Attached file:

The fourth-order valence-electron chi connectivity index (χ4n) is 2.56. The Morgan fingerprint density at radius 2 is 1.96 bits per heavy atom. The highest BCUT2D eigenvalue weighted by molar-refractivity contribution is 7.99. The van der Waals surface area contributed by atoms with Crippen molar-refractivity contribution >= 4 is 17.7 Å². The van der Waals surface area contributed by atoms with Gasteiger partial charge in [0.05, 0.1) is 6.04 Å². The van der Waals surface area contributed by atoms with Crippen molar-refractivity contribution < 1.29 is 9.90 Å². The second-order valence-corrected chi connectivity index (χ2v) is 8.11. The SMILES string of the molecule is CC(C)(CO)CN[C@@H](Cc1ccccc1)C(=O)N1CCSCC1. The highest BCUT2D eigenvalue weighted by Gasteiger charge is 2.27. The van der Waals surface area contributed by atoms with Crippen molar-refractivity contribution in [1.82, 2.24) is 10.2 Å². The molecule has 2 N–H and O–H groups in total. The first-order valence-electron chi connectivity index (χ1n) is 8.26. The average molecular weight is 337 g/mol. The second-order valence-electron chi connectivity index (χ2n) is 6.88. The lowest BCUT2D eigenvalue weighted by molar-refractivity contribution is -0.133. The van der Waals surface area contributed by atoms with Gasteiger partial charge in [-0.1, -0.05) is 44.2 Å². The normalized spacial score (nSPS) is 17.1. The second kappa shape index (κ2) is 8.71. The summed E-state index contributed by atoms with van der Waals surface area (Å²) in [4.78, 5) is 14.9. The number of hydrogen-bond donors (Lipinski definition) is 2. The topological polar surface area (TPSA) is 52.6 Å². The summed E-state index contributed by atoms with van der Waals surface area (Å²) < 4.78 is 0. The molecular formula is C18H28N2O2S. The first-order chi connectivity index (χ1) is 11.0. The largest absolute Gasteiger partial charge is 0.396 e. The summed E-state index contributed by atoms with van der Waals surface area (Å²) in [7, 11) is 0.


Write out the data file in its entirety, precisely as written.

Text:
The fourth-order valence-electron chi connectivity index (χ4n) is 2.56. The Morgan fingerprint density at radius 2 is 1.96 bits per heavy atom. The highest BCUT2D eigenvalue weighted by molar-refractivity contribution is 7.99. The van der Waals surface area contributed by atoms with Crippen molar-refractivity contribution >= 4 is 17.7 Å². The van der Waals surface area contributed by atoms with Gasteiger partial charge in [0.05, 0.1) is 6.04 Å². The van der Waals surface area contributed by atoms with Crippen molar-refractivity contribution < 1.29 is 9.90 Å². The second-order valence-corrected chi connectivity index (χ2v) is 8.11. The SMILES string of the molecule is CC(C)(CO)CN[C@@H](Cc1ccccc1)C(=O)N1CCSCC1. The highest BCUT2D eigenvalue weighted by Gasteiger charge is 2.27. The van der Waals surface area contributed by atoms with Crippen molar-refractivity contribution in [1.82, 2.24) is 10.2 Å². The molecule has 2 N–H and O–H groups in total. The first-order valence-electron chi connectivity index (χ1n) is 8.26. The average molecular weight is 337 g/mol. The second-order valence-electron chi connectivity index (χ2n) is 6.88. The lowest BCUT2D eigenvalue weighted by molar-refractivity contribution is -0.133. The van der Waals surface area contributed by atoms with Gasteiger partial charge in [-0.1, -0.05) is 44.2 Å². The normalized spacial score (nSPS) is 17.1. The second kappa shape index (κ2) is 8.71. The summed E-state index contributed by atoms with van der Waals surface area (Å²) in [4.78, 5) is 14.9. The number of hydrogen-bond donors (Lipinski definition) is 2. The topological polar surface area (TPSA) is 52.6 Å². The summed E-state index contributed by atoms with van der Waals surface area (Å²) < 4.78 is 0. The molecular formula is C18H28N2O2S. The first-order chi connectivity index (χ1) is 11.0. The largest absolute Gasteiger partial charge is 0.396 e. The summed E-state index contributed by atoms with van der Waals surface area (Å²) in [7, 11) is 0.